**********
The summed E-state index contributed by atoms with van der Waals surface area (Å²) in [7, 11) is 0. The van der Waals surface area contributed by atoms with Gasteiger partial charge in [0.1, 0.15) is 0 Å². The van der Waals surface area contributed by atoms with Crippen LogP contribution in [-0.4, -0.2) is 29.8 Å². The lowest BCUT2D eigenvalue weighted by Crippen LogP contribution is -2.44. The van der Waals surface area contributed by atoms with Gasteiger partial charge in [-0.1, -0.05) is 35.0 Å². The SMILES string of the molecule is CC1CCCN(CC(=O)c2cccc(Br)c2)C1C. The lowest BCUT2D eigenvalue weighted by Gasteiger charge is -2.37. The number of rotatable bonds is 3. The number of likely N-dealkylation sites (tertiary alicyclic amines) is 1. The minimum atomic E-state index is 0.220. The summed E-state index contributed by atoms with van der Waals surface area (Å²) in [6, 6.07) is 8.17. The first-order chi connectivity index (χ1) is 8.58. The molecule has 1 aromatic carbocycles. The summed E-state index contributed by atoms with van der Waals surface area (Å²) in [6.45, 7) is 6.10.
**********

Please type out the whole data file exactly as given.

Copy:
The summed E-state index contributed by atoms with van der Waals surface area (Å²) in [7, 11) is 0. The van der Waals surface area contributed by atoms with Gasteiger partial charge in [0.1, 0.15) is 0 Å². The van der Waals surface area contributed by atoms with Crippen LogP contribution in [-0.4, -0.2) is 29.8 Å². The lowest BCUT2D eigenvalue weighted by Crippen LogP contribution is -2.44. The van der Waals surface area contributed by atoms with Gasteiger partial charge in [-0.1, -0.05) is 35.0 Å². The SMILES string of the molecule is CC1CCCN(CC(=O)c2cccc(Br)c2)C1C. The lowest BCUT2D eigenvalue weighted by Gasteiger charge is -2.37. The number of rotatable bonds is 3. The number of likely N-dealkylation sites (tertiary alicyclic amines) is 1. The minimum atomic E-state index is 0.220. The summed E-state index contributed by atoms with van der Waals surface area (Å²) in [6, 6.07) is 8.17. The first-order chi connectivity index (χ1) is 8.58. The molecule has 1 aromatic carbocycles. The summed E-state index contributed by atoms with van der Waals surface area (Å²) in [6.45, 7) is 6.10.